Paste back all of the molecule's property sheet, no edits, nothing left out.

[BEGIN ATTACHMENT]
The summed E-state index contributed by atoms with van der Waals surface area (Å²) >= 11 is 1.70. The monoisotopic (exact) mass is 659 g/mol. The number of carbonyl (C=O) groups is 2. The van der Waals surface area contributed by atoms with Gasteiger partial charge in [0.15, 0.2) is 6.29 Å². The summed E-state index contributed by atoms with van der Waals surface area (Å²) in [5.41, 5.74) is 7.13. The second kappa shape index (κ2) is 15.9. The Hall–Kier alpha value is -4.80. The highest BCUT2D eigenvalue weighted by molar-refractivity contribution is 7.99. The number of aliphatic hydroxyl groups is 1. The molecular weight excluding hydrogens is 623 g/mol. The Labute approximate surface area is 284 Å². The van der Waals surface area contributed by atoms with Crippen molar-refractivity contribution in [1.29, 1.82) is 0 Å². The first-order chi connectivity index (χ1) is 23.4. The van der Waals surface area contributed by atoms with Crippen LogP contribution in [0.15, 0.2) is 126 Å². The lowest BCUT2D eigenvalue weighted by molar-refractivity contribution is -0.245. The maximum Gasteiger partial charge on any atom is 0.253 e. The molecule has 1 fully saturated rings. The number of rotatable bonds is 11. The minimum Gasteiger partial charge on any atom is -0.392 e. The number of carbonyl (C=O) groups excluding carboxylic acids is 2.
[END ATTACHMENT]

The summed E-state index contributed by atoms with van der Waals surface area (Å²) >= 11 is 1.70. The monoisotopic (exact) mass is 659 g/mol. The number of carbonyl (C=O) groups is 2. The van der Waals surface area contributed by atoms with Gasteiger partial charge in [0.15, 0.2) is 6.29 Å². The summed E-state index contributed by atoms with van der Waals surface area (Å²) in [5.41, 5.74) is 7.13. The second kappa shape index (κ2) is 15.9. The Hall–Kier alpha value is -4.80. The highest BCUT2D eigenvalue weighted by molar-refractivity contribution is 7.99. The number of aliphatic hydroxyl groups is 1. The molecular weight excluding hydrogens is 623 g/mol. The Labute approximate surface area is 284 Å². The van der Waals surface area contributed by atoms with Crippen molar-refractivity contribution in [1.29, 1.82) is 0 Å². The first-order chi connectivity index (χ1) is 23.4. The van der Waals surface area contributed by atoms with Crippen LogP contribution in [0.15, 0.2) is 126 Å². The lowest BCUT2D eigenvalue weighted by molar-refractivity contribution is -0.245. The maximum Gasteiger partial charge on any atom is 0.253 e. The molecule has 1 fully saturated rings. The number of rotatable bonds is 11. The minimum Gasteiger partial charge on any atom is -0.392 e. The number of carbonyl (C=O) groups excluding carboxylic acids is 2.